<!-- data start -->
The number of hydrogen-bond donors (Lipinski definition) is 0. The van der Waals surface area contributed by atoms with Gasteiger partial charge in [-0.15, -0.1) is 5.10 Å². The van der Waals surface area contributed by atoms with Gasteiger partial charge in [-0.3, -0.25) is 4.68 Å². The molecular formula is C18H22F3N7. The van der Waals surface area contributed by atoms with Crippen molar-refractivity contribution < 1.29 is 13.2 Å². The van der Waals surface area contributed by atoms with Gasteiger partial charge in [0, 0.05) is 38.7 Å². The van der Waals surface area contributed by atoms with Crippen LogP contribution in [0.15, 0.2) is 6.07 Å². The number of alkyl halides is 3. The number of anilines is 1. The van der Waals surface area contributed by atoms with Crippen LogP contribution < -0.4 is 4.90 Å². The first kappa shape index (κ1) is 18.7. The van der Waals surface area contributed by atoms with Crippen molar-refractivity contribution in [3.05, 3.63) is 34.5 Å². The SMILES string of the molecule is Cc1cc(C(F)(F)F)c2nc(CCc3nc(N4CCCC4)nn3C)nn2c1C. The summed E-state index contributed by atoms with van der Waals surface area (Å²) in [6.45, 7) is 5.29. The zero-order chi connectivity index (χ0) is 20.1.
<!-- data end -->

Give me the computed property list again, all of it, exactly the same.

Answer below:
The number of hydrogen-bond donors (Lipinski definition) is 0. The van der Waals surface area contributed by atoms with Gasteiger partial charge in [-0.15, -0.1) is 5.10 Å². The van der Waals surface area contributed by atoms with Gasteiger partial charge in [-0.3, -0.25) is 4.68 Å². The molecular formula is C18H22F3N7. The van der Waals surface area contributed by atoms with Crippen molar-refractivity contribution < 1.29 is 13.2 Å². The van der Waals surface area contributed by atoms with Gasteiger partial charge in [0, 0.05) is 38.7 Å². The van der Waals surface area contributed by atoms with Crippen LogP contribution in [0.15, 0.2) is 6.07 Å². The number of alkyl halides is 3. The number of anilines is 1. The van der Waals surface area contributed by atoms with Crippen LogP contribution < -0.4 is 4.90 Å². The first kappa shape index (κ1) is 18.7. The van der Waals surface area contributed by atoms with Crippen molar-refractivity contribution in [3.05, 3.63) is 34.5 Å². The SMILES string of the molecule is Cc1cc(C(F)(F)F)c2nc(CCc3nc(N4CCCC4)nn3C)nn2c1C. The summed E-state index contributed by atoms with van der Waals surface area (Å²) in [6.45, 7) is 5.29. The zero-order chi connectivity index (χ0) is 20.1.